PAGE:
Historian Takes Fresh Look at Two 20th Century Jewish Intellectuals

University of California, Berkeley historian Martin E. Jay employed a wide array of “unusual” metaphors to compare Walter Benjamin and Isaiah Berlin in front of a crowded audience in the Center for European Studies on Monday.

Dozens of people crowded the seats, sat on the floor, and lined the back of the room when Jay started the lecture early, kicking off a series of talks this school year held by the Harvard Colloquium for Intellectual History.

Jay, who earned a Ph.D. from Harvard, said he focused on two major Jewish intellectuals—Walter Benjamin and Isaiah Berlin, titans of 20th century Jewish intellectual life—because of his deep respect for both thinkers and his interest in their drastically different personalities and backgrounds.

The audience was surprised by his use of metaphors to compare the two authors, ranging anywhere from hedgehog and fox, husband and lover, and the one Jay argued suited the two authors best: gambler and investor. He felt that was accurate because Benjamin, the gambler, took risks with his theories and in life was constantly in debt and nomadic, while Berlin was a shrewd investor, never really diverting from the popular beliefs of his age, and maintained success throughout his life.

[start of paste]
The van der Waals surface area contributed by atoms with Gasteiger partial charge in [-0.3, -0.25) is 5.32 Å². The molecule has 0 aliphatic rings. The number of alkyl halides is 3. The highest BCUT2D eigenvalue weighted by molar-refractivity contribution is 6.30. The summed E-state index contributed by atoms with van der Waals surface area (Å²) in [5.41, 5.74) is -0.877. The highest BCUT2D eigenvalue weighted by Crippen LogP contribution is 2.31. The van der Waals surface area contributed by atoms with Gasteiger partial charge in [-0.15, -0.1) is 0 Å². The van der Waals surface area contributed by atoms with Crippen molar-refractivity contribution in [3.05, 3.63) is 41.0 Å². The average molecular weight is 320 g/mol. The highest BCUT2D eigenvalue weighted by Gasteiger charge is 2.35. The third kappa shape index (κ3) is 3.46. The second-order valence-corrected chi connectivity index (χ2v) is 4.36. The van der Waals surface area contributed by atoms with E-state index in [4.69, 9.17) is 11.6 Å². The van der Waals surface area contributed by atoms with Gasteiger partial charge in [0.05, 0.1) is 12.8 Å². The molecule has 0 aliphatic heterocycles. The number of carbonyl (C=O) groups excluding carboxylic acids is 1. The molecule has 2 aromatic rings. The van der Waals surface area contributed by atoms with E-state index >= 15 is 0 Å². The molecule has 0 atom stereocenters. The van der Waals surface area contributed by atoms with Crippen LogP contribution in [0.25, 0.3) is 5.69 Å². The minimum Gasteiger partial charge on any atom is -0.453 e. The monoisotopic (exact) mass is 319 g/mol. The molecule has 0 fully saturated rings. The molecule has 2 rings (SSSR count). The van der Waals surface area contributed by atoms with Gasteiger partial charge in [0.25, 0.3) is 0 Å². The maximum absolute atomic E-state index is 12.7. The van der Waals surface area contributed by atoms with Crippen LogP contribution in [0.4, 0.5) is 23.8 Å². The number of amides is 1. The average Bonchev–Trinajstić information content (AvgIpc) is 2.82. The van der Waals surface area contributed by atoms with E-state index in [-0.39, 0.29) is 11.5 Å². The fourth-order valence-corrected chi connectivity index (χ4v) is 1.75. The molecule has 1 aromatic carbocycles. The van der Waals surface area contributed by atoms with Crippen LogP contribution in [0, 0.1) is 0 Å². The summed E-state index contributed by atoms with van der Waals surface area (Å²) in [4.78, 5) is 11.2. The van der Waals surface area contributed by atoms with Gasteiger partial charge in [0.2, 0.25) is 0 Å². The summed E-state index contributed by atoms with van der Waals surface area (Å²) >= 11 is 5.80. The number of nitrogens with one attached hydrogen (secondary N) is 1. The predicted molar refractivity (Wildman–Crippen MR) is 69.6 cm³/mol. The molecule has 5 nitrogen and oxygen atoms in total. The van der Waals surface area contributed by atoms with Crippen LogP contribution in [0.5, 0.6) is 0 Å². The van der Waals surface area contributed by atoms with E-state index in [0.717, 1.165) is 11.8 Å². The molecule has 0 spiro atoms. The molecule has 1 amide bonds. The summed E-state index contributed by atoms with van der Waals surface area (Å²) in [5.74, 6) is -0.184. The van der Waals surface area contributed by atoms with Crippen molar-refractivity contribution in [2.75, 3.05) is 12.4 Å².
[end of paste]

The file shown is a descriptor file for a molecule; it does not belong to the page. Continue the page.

On Modes of Jewish Intellectual Life
Martin E. Jay, University of Berkeley professor of history, compares the childhoods of Walter Benjamin and Isaiah Berlin, major Jewish philosophers and intellectuals at the Center for European Studies on Monday.


“It was wonderful in the way he brought the personalities of the two authors to life—especially with his comparison of husbands and lovers; it was a very unusual way of talking about intellectual history,” said Howard Eiland, a MIT professor who attended the event and was a co-author of a Benjamin biography Jay mentioned.

Jay said this was his intention—to bring something new to the ongoing discussion of Jewish intellectuals. He wanted to not compare the two in their actual beliefs, but instead their history, styles and places in the world.

“This is an attempt to think about two figures I have written about who are very different, but nonetheless very powerful, still current figures in contemporary discourse, but they represent two very different types of intellectuals,” Jay said.

History professor Peter E. Gordon, a former student of Jay, invited him to speak after being inspired by Jay and learning under him as a graduate student at UC Berkeley.

“Marty is one of the true stars in the field,” Gordon said. “There is no one better than Martin Jay to give a very insightful portrait of these two intellectuals.”